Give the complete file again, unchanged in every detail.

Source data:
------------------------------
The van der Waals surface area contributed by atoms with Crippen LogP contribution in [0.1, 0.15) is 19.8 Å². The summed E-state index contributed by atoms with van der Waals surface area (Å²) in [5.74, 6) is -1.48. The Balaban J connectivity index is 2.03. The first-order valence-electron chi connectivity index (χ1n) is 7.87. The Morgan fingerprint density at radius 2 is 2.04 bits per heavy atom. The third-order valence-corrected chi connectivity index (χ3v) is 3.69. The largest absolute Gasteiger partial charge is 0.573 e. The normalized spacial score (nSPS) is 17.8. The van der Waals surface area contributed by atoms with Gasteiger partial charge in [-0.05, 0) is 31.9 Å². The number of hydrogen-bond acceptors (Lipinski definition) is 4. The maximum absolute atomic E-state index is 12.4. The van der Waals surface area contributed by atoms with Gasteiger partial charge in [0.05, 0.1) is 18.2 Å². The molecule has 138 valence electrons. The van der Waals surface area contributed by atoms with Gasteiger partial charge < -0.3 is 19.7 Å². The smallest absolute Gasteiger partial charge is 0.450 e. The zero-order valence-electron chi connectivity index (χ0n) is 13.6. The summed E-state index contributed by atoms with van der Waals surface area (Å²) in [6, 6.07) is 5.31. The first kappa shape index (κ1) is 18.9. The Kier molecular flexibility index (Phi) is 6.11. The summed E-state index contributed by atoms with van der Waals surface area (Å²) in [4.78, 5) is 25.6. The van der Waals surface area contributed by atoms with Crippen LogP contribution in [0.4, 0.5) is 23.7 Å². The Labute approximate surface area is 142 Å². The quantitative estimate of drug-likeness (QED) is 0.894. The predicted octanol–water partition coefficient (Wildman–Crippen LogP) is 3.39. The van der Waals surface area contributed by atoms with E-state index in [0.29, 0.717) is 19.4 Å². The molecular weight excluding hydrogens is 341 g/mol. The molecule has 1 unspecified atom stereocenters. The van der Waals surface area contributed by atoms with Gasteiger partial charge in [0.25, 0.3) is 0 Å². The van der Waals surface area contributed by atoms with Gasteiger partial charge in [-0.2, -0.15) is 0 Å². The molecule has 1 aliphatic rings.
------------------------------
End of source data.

The van der Waals surface area contributed by atoms with Crippen LogP contribution in [0.1, 0.15) is 19.8 Å². The summed E-state index contributed by atoms with van der Waals surface area (Å²) in [5.74, 6) is -1.48. The Balaban J connectivity index is 2.03. The first-order valence-electron chi connectivity index (χ1n) is 7.87. The Morgan fingerprint density at radius 2 is 2.04 bits per heavy atom. The third-order valence-corrected chi connectivity index (χ3v) is 3.69. The largest absolute Gasteiger partial charge is 0.573 e. The normalized spacial score (nSPS) is 17.8. The van der Waals surface area contributed by atoms with Gasteiger partial charge in [-0.05, 0) is 31.9 Å². The number of hydrogen-bond acceptors (Lipinski definition) is 4. The maximum absolute atomic E-state index is 12.4. The van der Waals surface area contributed by atoms with Gasteiger partial charge in [0.05, 0.1) is 18.2 Å². The molecule has 138 valence electrons. The van der Waals surface area contributed by atoms with Gasteiger partial charge < -0.3 is 19.7 Å². The smallest absolute Gasteiger partial charge is 0.450 e. The zero-order valence-electron chi connectivity index (χ0n) is 13.6. The summed E-state index contributed by atoms with van der Waals surface area (Å²) in [6, 6.07) is 5.31. The first kappa shape index (κ1) is 18.9. The Kier molecular flexibility index (Phi) is 6.11. The summed E-state index contributed by atoms with van der Waals surface area (Å²) in [4.78, 5) is 25.6. The van der Waals surface area contributed by atoms with Crippen LogP contribution in [0.4, 0.5) is 23.7 Å². The Labute approximate surface area is 142 Å². The quantitative estimate of drug-likeness (QED) is 0.894. The predicted octanol–water partition coefficient (Wildman–Crippen LogP) is 3.39. The van der Waals surface area contributed by atoms with E-state index in [0.29, 0.717) is 19.4 Å². The molecular weight excluding hydrogens is 341 g/mol. The molecule has 1 unspecified atom stereocenters. The van der Waals surface area contributed by atoms with Gasteiger partial charge in [0.25, 0.3) is 0 Å². The van der Waals surface area contributed by atoms with Gasteiger partial charge in [-0.2, -0.15) is 0 Å². The molecule has 1 aliphatic rings.